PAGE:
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An American Rhapsody - Hungarian Rhapsody

Scarlett Johansson as Suzanne Sandor

An American Rhapsody


In the darkest days of the Cold War, a Hungarian family sacrifices wealth and privilege to escape to the West and gain freedom from Communist repression. Amid the chaos of their late-night border crossing, their youngest child is left behind. They go on to build a new life in America, while in the old country a peasant family raises Suzanne as if she were their own. But Suzanne's true mother never stops fighting to bring her to America. After five years of persistence she wins her fight. Suzanne comes to America, greeted by people she's never met who say they are her parents. As Suzanne grows up to be a rebellious teenager, she must deal directly with the mystery of her past. Only by going back to Hungary, by crossing the border once again, on her own terms, is she able to find herself and to find her true home.

This is the writer/director, Eva Gardos' own story. It begins with the young actress Scarlett Johansson, cast as Suzanne, standing on a bridge in Budapest. The year is 1965. "I was 15 and my life was already falling apart," she says, "so I came back to Hungary where it all began." What follows is an extended flashback to 1950. A married couple, Margit and Peter, played by Natassja Kinski and Tony Goldwyn, have to escape from Hungary. They have two young daughters and can only take the older one who is five years old. They have to leave the baby behind because it would be too dangerous if the baby cried. We see their escape and feel their tension -- bribing guards, running across a field, traveling in a train dressed as peasants. We see their love for their baby and the distress when they find out that their plans for having her.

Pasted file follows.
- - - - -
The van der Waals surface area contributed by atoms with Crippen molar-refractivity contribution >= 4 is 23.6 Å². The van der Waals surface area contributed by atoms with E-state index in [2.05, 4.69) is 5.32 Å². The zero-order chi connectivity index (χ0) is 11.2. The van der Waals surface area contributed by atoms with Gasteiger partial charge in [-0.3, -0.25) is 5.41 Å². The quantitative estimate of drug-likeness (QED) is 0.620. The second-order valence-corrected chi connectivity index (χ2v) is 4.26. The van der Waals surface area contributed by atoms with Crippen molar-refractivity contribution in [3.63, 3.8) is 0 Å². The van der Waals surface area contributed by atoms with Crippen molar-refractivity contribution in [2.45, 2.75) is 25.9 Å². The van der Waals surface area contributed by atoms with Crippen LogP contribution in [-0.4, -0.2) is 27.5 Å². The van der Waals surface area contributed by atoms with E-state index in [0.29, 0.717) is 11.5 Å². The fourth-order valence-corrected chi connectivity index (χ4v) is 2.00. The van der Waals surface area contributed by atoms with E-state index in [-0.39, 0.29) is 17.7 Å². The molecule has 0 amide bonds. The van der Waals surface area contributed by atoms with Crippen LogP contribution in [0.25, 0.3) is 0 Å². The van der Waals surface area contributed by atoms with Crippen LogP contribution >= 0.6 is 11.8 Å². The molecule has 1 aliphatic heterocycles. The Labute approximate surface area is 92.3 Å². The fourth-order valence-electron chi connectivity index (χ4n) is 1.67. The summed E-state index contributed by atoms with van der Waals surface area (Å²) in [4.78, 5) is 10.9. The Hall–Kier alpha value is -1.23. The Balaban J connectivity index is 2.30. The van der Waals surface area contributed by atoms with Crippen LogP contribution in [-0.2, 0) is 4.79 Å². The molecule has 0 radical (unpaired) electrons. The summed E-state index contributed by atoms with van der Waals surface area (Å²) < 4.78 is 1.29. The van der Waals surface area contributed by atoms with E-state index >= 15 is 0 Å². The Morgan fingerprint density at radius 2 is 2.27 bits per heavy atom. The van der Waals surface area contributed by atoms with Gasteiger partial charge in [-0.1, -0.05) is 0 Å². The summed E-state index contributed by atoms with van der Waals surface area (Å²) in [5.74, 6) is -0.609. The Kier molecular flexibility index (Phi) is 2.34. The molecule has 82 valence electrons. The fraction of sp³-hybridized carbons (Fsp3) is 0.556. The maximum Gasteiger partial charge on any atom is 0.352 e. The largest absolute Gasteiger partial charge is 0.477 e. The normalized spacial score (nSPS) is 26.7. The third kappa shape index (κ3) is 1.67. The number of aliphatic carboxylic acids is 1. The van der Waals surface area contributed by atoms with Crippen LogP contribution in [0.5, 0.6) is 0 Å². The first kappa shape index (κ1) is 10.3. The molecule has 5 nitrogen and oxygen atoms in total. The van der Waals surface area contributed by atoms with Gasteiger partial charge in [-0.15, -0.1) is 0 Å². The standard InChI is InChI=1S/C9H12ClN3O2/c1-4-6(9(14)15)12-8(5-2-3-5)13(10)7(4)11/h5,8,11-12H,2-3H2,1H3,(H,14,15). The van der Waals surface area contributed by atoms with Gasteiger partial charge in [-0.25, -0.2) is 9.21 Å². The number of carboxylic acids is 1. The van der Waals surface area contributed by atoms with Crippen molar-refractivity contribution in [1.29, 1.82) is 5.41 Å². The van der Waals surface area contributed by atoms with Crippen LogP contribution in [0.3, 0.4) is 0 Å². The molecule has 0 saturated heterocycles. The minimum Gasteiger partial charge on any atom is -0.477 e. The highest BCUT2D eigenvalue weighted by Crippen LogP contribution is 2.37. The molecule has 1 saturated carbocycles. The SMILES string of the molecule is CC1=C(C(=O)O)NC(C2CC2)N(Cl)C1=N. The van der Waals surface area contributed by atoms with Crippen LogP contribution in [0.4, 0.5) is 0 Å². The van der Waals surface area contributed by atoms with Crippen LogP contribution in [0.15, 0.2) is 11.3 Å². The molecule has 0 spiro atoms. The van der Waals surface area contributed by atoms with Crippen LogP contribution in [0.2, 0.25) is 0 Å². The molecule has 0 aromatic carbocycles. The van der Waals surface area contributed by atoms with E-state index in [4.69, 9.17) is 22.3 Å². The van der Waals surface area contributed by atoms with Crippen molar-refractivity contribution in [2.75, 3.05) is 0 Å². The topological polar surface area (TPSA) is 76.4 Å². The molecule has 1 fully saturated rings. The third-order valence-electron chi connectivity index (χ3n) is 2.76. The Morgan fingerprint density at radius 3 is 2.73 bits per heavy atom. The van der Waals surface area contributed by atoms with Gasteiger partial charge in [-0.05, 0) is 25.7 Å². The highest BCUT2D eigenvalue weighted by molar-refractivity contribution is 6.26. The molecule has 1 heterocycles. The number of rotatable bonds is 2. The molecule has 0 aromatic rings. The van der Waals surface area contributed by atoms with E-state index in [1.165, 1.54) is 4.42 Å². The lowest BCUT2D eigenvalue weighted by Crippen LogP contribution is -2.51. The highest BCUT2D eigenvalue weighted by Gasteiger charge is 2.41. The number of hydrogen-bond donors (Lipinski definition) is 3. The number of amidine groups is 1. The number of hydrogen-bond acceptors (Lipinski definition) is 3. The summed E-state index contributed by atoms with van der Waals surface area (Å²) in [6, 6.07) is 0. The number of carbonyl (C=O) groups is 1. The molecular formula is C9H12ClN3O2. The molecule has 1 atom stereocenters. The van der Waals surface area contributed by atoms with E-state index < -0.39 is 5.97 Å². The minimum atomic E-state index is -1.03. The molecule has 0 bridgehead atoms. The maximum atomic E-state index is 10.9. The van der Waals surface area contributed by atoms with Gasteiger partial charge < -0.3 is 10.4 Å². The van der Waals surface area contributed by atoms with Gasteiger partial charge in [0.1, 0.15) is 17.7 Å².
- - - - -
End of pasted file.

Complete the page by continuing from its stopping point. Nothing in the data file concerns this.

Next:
What follows is perhaps the strongest part of the film as the child who knows only the peasant family as her own and who doesn't speak a word of English, is suddenly taken from her idyllic childhood and thrust into a life in a small Los Angeles suburb. The young actress who plays the 6-year old Suzanne, Kelly Endresz-Banlaki is wonderful. I really felt the confusion and upset of the young child who misses her homeland and tries her best to adapt to her new life. These scenes are touching and mixed with comedy and pathos and I couldn't keep my tears from flowing. The scene suddenly shifts to nine years later. Suzanne is now a rebellious teenager in constant conflict with her mother. When she picks up a rifle and tries to shoot her way out of her locked bedroom, it is obvious she is in crisis. At her pleas, the family allow her to go back to visit Hungary. smuggled out to join them in Vienna are thwarted. To save the baby, the Grandmother, played by Agnes Banafalvy, makes arrangements to have the baby raised by a childless peasant couple, Teri and Jeno, played by Zsuzsa Czinkoczi and Balazs Galko. They come to love the little girl as their own and she grows up loving them as well. In the meantime, the Margit and Peter and their older daughter arrive in America. They never stop trying to get their younger daughter out by writing letters to public officials. Finally, after six years, they obtain permission to bring their little girl to America.

I enjoyed the film tremendously, felt emotion for each of the characters - the parents, the grandmother, the peasants who loved her, and even the older sister with her own form of sibling rivalry. Mostly though, I felt for the little six-year-old girl who had to adapt to a whole new way of life. The characters spoke both Hungarian and English, which added an authentic feel and the cinematography clearly depicted the contrasts between Los Angeles and Hungary. Throughout, there was also the feeling of the oppressive totalitarian system, which had divided the family. The ending was happy, although a little contrived, but it seemed appropriate. I can't think of any other way it could have ended. Recommended. By Linda Linguvic




Related Pages: Scarlett Johansson

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